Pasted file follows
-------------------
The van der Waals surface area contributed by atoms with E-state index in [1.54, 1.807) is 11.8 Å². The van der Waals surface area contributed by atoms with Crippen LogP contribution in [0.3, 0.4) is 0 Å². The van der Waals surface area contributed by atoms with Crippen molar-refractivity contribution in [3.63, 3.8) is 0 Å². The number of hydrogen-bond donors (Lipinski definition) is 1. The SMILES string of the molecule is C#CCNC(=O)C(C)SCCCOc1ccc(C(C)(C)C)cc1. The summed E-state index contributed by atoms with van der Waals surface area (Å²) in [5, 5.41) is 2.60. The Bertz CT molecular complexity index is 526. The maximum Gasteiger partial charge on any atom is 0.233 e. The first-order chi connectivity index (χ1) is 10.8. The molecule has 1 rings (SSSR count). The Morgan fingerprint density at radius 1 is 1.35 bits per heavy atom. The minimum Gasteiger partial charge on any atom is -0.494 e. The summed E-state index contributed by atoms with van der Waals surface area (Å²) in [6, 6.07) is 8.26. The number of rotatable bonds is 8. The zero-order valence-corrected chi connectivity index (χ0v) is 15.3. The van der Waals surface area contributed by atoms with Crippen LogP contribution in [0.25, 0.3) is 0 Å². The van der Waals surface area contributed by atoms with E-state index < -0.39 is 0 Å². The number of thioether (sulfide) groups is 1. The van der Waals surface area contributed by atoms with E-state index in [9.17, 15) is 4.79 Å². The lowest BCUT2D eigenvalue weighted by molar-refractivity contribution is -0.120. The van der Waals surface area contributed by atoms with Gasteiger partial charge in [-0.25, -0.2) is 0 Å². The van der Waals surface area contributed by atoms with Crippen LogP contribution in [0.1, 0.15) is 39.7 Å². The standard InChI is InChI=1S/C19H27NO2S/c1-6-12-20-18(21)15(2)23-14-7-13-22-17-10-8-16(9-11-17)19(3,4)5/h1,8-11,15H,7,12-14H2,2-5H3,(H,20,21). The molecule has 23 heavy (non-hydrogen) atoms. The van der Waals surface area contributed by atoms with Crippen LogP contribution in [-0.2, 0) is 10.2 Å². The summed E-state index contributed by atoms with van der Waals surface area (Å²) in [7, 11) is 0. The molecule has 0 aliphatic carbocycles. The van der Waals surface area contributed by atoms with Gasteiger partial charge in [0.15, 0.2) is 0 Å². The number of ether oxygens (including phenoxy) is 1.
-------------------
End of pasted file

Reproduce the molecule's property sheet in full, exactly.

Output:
The van der Waals surface area contributed by atoms with E-state index in [1.54, 1.807) is 11.8 Å². The van der Waals surface area contributed by atoms with Crippen LogP contribution in [0.3, 0.4) is 0 Å². The van der Waals surface area contributed by atoms with Crippen molar-refractivity contribution in [3.63, 3.8) is 0 Å². The number of hydrogen-bond donors (Lipinski definition) is 1. The SMILES string of the molecule is C#CCNC(=O)C(C)SCCCOc1ccc(C(C)(C)C)cc1. The summed E-state index contributed by atoms with van der Waals surface area (Å²) in [5, 5.41) is 2.60. The Bertz CT molecular complexity index is 526. The maximum Gasteiger partial charge on any atom is 0.233 e. The first-order chi connectivity index (χ1) is 10.8. The molecule has 1 rings (SSSR count). The Morgan fingerprint density at radius 1 is 1.35 bits per heavy atom. The minimum Gasteiger partial charge on any atom is -0.494 e. The summed E-state index contributed by atoms with van der Waals surface area (Å²) in [6, 6.07) is 8.26. The number of rotatable bonds is 8. The zero-order valence-corrected chi connectivity index (χ0v) is 15.3. The van der Waals surface area contributed by atoms with Crippen LogP contribution in [0.25, 0.3) is 0 Å². The van der Waals surface area contributed by atoms with E-state index < -0.39 is 0 Å². The number of thioether (sulfide) groups is 1. The van der Waals surface area contributed by atoms with E-state index in [9.17, 15) is 4.79 Å². The lowest BCUT2D eigenvalue weighted by molar-refractivity contribution is -0.120. The van der Waals surface area contributed by atoms with Gasteiger partial charge in [-0.25, -0.2) is 0 Å². The van der Waals surface area contributed by atoms with Crippen LogP contribution in [0.1, 0.15) is 39.7 Å². The standard InChI is InChI=1S/C19H27NO2S/c1-6-12-20-18(21)15(2)23-14-7-13-22-17-10-8-16(9-11-17)19(3,4)5/h1,8-11,15H,7,12-14H2,2-5H3,(H,20,21). The molecule has 23 heavy (non-hydrogen) atoms. The van der Waals surface area contributed by atoms with Crippen LogP contribution in [-0.2, 0) is 10.2 Å². The summed E-state index contributed by atoms with van der Waals surface area (Å²) in [7, 11) is 0. The molecule has 0 aliphatic carbocycles. The van der Waals surface area contributed by atoms with Gasteiger partial charge in [0.15, 0.2) is 0 Å². The number of ether oxygens (including phenoxy) is 1.